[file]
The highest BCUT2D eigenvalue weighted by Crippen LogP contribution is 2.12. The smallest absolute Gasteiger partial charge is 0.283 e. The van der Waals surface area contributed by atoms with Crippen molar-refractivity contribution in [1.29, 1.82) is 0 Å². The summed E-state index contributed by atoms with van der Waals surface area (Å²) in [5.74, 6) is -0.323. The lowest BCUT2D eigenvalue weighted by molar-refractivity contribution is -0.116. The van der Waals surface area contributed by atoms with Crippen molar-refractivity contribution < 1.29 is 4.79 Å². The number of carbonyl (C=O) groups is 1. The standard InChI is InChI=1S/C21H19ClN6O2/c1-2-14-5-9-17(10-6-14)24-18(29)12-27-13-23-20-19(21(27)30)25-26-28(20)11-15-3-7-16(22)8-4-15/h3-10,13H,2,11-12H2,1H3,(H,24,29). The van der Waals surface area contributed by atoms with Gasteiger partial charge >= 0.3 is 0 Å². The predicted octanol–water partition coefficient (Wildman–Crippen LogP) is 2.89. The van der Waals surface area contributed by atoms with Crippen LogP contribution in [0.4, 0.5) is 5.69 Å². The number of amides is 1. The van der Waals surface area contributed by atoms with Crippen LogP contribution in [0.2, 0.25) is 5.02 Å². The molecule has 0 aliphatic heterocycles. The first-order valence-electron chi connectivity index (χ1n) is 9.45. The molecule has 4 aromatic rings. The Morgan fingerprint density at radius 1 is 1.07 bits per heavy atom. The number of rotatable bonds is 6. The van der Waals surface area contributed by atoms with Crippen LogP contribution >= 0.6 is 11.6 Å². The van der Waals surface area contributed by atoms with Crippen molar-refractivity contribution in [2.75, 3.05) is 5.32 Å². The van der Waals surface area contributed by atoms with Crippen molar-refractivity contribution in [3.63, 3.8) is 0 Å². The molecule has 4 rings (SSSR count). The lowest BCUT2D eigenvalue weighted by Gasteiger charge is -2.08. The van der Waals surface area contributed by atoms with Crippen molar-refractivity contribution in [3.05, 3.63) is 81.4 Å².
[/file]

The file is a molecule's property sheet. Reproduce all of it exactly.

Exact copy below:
The highest BCUT2D eigenvalue weighted by Crippen LogP contribution is 2.12. The smallest absolute Gasteiger partial charge is 0.283 e. The van der Waals surface area contributed by atoms with Crippen molar-refractivity contribution in [1.29, 1.82) is 0 Å². The summed E-state index contributed by atoms with van der Waals surface area (Å²) in [5.74, 6) is -0.323. The lowest BCUT2D eigenvalue weighted by molar-refractivity contribution is -0.116. The van der Waals surface area contributed by atoms with Crippen molar-refractivity contribution < 1.29 is 4.79 Å². The number of carbonyl (C=O) groups is 1. The standard InChI is InChI=1S/C21H19ClN6O2/c1-2-14-5-9-17(10-6-14)24-18(29)12-27-13-23-20-19(21(27)30)25-26-28(20)11-15-3-7-16(22)8-4-15/h3-10,13H,2,11-12H2,1H3,(H,24,29). The van der Waals surface area contributed by atoms with Gasteiger partial charge >= 0.3 is 0 Å². The predicted octanol–water partition coefficient (Wildman–Crippen LogP) is 2.89. The van der Waals surface area contributed by atoms with Crippen LogP contribution in [0.4, 0.5) is 5.69 Å². The number of amides is 1. The van der Waals surface area contributed by atoms with Crippen LogP contribution in [0.2, 0.25) is 5.02 Å². The molecule has 0 aliphatic heterocycles. The first-order valence-electron chi connectivity index (χ1n) is 9.45. The molecule has 4 aromatic rings. The Morgan fingerprint density at radius 1 is 1.07 bits per heavy atom. The number of rotatable bonds is 6. The van der Waals surface area contributed by atoms with Crippen LogP contribution >= 0.6 is 11.6 Å². The van der Waals surface area contributed by atoms with Crippen molar-refractivity contribution in [2.75, 3.05) is 5.32 Å². The van der Waals surface area contributed by atoms with Crippen molar-refractivity contribution in [3.63, 3.8) is 0 Å². The molecule has 4 rings (SSSR count). The lowest BCUT2D eigenvalue weighted by Gasteiger charge is -2.08. The van der Waals surface area contributed by atoms with Crippen molar-refractivity contribution in [3.05, 3.63) is 81.4 Å².